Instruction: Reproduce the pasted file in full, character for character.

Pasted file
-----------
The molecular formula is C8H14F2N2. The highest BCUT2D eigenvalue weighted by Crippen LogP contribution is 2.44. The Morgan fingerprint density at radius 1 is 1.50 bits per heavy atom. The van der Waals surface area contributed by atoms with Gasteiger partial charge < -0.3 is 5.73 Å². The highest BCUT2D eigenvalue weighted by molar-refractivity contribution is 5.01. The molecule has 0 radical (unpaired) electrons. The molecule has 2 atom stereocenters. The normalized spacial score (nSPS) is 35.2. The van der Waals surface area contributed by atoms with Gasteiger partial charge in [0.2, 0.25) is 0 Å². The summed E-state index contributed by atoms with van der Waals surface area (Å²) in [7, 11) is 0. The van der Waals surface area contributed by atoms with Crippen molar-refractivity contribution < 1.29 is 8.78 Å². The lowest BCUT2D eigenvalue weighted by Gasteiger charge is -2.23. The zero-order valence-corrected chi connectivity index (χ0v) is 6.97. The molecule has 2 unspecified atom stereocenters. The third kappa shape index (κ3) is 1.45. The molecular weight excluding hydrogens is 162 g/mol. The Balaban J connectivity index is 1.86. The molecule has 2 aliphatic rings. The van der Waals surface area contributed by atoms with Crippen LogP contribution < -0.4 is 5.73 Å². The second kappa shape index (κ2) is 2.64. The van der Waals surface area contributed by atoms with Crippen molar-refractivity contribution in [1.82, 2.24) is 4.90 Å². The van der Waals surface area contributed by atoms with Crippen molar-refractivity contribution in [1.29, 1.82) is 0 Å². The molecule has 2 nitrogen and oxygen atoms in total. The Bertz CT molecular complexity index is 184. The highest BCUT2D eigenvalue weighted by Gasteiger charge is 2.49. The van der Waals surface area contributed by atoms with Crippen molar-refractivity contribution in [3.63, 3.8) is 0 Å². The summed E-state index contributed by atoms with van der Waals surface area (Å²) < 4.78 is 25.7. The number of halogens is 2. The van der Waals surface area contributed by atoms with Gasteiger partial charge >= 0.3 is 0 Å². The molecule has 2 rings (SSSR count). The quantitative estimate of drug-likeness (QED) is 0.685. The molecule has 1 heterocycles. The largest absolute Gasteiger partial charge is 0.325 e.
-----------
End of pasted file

The molecular formula is C8H14F2N2. The highest BCUT2D eigenvalue weighted by Crippen LogP contribution is 2.44. The Morgan fingerprint density at radius 1 is 1.50 bits per heavy atom. The van der Waals surface area contributed by atoms with Gasteiger partial charge < -0.3 is 5.73 Å². The highest BCUT2D eigenvalue weighted by molar-refractivity contribution is 5.01. The molecule has 0 radical (unpaired) electrons. The molecule has 2 atom stereocenters. The normalized spacial score (nSPS) is 35.2. The van der Waals surface area contributed by atoms with Gasteiger partial charge in [0.2, 0.25) is 0 Å². The summed E-state index contributed by atoms with van der Waals surface area (Å²) in [7, 11) is 0. The van der Waals surface area contributed by atoms with Crippen molar-refractivity contribution < 1.29 is 8.78 Å². The lowest BCUT2D eigenvalue weighted by Gasteiger charge is -2.23. The zero-order valence-corrected chi connectivity index (χ0v) is 6.97. The molecule has 2 unspecified atom stereocenters. The third kappa shape index (κ3) is 1.45. The molecular weight excluding hydrogens is 162 g/mol. The Balaban J connectivity index is 1.86. The molecule has 2 aliphatic rings. The van der Waals surface area contributed by atoms with Crippen LogP contribution < -0.4 is 5.73 Å². The second kappa shape index (κ2) is 2.64. The van der Waals surface area contributed by atoms with Crippen molar-refractivity contribution in [1.82, 2.24) is 4.90 Å². The van der Waals surface area contributed by atoms with Crippen molar-refractivity contribution in [1.29, 1.82) is 0 Å². The molecule has 2 nitrogen and oxygen atoms in total. The Bertz CT molecular complexity index is 184. The highest BCUT2D eigenvalue weighted by Gasteiger charge is 2.49. The van der Waals surface area contributed by atoms with Crippen molar-refractivity contribution in [3.63, 3.8) is 0 Å². The summed E-state index contributed by atoms with van der Waals surface area (Å²) < 4.78 is 25.7. The number of halogens is 2. The van der Waals surface area contributed by atoms with Gasteiger partial charge >= 0.3 is 0 Å². The molecule has 2 rings (SSSR count). The quantitative estimate of drug-likeness (QED) is 0.685. The molecule has 1 heterocycles. The largest absolute Gasteiger partial charge is 0.325 e.